Community Day Offers Life Lessons for MHS 2nd Graders
The movie theater marquis was up and ready; the scent of warm pastries and tasty treats emanated from the bakery; the “Museum of Awesome Things” had been newly cleaned; hair and nail stylists were ready with beautification tools in hand; and the bus drivers and sanitation department workers were ready to go.
Did we mention that most of the employees in this town stood under four feet tall; many were missing teeth; and collectively, they averaged the age of eight?
Welcome to Community Day 2013!
“Community Day is a culmination of various second grade state objectives we put together to make the learning really fun,” said teacher Jennifer Zimmerman. “Students have to learn about service jobs versus jobs which produce a good. Another state objective is about wants versus needs….sometimes they really want a toy but it might be sold before they get there or it might be too much money for what money they have left.”
Second grade classrooms were re-designed as urban, suburban and rural areas replete with stores, activities, and food offerings for the student shoppers and adult guests to enjoy. Students were given change for the jobs they did in one session and were able to spend that change as consumers in the other session. Students learned to manage their time, to budget their money, and to appreciate the hard work that goes into each job….from “bus driver” with Right Away Transportation (RAT!) to “crossing guard”….from “movie ticket seller” to “postal employee”.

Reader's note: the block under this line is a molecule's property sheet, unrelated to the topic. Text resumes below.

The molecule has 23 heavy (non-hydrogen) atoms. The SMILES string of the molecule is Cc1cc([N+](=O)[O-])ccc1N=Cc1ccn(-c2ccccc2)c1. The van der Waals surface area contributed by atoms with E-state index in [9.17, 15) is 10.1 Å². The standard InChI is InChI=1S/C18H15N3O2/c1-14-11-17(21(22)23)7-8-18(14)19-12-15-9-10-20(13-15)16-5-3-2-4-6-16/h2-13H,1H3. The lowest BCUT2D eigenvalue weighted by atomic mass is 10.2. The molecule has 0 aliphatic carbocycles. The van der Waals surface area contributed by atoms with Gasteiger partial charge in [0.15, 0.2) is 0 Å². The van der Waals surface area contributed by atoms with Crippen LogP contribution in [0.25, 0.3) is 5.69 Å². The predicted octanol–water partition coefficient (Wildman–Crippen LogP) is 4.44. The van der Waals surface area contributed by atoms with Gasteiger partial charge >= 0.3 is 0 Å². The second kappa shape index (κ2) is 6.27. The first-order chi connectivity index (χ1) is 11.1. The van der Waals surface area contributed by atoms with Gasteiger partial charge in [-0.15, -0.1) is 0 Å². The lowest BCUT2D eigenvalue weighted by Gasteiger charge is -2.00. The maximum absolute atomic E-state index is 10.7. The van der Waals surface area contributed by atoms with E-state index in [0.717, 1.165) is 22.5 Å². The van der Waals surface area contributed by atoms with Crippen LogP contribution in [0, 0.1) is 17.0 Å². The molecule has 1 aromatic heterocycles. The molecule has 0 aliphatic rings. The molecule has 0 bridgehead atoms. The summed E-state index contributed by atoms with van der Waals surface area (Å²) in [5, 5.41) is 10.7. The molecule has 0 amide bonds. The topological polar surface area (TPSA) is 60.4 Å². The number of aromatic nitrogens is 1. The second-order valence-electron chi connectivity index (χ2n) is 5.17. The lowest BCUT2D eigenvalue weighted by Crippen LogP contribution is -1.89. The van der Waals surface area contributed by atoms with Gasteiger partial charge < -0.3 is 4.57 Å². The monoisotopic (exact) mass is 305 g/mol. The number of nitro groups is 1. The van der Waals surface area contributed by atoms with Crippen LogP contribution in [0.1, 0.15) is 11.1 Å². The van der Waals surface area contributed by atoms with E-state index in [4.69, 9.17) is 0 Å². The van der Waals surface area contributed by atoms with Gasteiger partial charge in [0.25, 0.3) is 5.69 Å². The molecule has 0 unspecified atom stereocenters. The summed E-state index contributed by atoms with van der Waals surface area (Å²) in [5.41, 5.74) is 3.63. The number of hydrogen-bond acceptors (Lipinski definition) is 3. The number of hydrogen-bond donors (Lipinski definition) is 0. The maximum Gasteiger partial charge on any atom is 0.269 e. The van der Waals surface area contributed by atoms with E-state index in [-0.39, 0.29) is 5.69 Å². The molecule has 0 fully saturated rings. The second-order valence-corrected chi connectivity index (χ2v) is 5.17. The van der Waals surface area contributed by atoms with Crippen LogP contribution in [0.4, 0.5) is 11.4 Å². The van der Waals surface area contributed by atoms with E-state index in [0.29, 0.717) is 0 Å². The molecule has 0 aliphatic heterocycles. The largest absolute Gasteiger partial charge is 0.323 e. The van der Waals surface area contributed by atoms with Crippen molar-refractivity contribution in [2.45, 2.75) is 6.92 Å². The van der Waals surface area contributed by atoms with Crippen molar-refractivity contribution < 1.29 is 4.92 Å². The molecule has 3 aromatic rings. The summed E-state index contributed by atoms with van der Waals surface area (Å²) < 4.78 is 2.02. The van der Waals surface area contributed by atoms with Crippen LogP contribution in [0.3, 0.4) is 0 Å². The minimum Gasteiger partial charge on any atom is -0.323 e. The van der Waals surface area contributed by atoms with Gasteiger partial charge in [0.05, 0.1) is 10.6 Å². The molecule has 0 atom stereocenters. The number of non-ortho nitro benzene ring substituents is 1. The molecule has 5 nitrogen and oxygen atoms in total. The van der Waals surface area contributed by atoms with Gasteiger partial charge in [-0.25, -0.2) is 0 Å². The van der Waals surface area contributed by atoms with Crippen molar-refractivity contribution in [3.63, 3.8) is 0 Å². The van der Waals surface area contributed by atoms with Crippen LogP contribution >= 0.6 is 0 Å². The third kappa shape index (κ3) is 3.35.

And treats were a-plenty: popcorn, smoothies, root beer floats, baked goods, just to name a few. A tattoo parlor sold on-the-go tattoos (temporary, of course!). Flea markets gave students the chance to barter for a variety of toys and trinkets. Manicurists and beauticians were on-hand to offer a little “handy relief” for those who just wanted a relaxing break. And fifth grade students in Maggie Gobetz’ gifted classes created an extravagant miniature golf course for the second graders replete with stadium fields, castles and amusement parks.
All money collected went back to the “bank” to help defray expenses to set up the various shops. The students learned standards not only about needs and wants but also about finances and the economy.
“We take what the second graders have already learned through their social studies classes and put it together into a fun, culminating activity,” said teacher Chris Zuccaro. “I know they have a lot of fun, and I think that through the fun, they’re actually learning.”
Second grader Kate Edwards, who said she always wanted to be a ‘ticket booth teller’, got to live her dream…and learned a little something along the way:
“Community Day is really great because everything is like you’re a real grown up but you’re still a kid!” she said, adding, “It’s really hard to have a job. I thought it would be like you’re just standing behind a ticket booth saying ‘here’s your ticket’ but that’s not what it is. It’s real hard. It’s like real life. Real life is not that easy but still can be very fun!”
To view the slideshow from Community Day, please click on the photo below: